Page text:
The Director of World Anti-Doping Agency-Africa (WADA) Rodney Swigelaar has said that no country and sport is immune to doping stressing that combating the vice in Africa ought to be a collective effort by all stakeholders in the industry.
Rodney made the remarks on Tuesday during the official opening of the two-day Regional Anti-Doping Executive Board Meeting and training of Education officers at Marriott Hotel, Kigali.
“In Africa we are making strides, but still have a lot of work to do; building basic structures, capacities, partnership with national Olympic Committees and governments,” Swigelaar said in his opening remarks.
He added that, “Doping has far reaching implications but through governments and collective effort we can have the means to support anti-doping programs.”
Swigelaar further explained that there is need to deal with federations and individual athletes by combining the possibilities that are available to make progress.
He noted, “We are here in Kigali to ensure that Zone V agencies put up structures to fight doping, educate athletes about what is right and what is wrong, that administrators in power can take decisions that protect athletes, that governments should enact policies to fight the scourge of doping.”
The Zone 5 Regional Anti-Doping workshop attracted ten African countries namely: Kenya, Uganda, Tanzania, Burundi, Sudan, Somalia, Ethiopia, Eritrea, Egypt and hosts Rwanda.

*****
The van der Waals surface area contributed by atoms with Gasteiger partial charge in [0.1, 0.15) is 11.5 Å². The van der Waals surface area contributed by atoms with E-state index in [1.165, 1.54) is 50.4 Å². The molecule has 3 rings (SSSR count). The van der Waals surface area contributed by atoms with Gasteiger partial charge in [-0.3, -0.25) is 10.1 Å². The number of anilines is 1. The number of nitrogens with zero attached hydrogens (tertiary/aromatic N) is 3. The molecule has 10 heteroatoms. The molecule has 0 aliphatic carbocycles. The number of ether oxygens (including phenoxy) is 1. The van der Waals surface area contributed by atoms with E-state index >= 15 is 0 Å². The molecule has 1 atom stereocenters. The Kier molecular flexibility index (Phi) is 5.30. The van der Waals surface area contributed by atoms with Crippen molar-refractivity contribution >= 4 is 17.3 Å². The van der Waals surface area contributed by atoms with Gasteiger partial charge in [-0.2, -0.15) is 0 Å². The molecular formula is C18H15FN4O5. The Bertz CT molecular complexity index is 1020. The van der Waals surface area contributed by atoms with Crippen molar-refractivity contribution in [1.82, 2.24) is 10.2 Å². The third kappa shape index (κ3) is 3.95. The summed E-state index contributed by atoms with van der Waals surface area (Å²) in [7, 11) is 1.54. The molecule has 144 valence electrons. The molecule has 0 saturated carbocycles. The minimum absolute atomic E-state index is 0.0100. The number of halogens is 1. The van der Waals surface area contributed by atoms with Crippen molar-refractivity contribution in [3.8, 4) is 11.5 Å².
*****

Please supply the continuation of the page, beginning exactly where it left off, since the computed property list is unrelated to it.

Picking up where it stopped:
In his remarks, Rwanda National Olympic and Sports Committee president Ambassador Valens Munyabagisha noted that it’s important that athletes and anyone in sports movement to know that it is illegal to use
Several doping cases have happened in Zone V countries like Kenya, Ethiopia, Uganda and last year, Rwanda long-distance runner Robert Kajuga was banned for 4 years by the (RADO) for evading an out of competition drug test in 2015.
In Africa, WADA partners with member countries to provide anti-doping systems when necessary, monitors the implementation, reports on how countries are doing on anti-doping and checks whether they have appropriate programs in place.
As technology involves with the use of prohibited substances, reports indicate that WADA is investing a lot of money into research and works with pharmaceuticals so that it can detect substances or forewarn its member agencies.
On Thursday, Regional Anti-Doping Executive Board members will conduct training dubbed “Rwanda Stakeholders Anti-Doping Workshop” at the national level to create awareness, prevent and fight the use of illicit substances in Rwandan sport.
Thereafter, all Rwandan sports federations will convene to establish a strong national doping agency (RADO) which sets out standards in the fight against doping in domestic sports.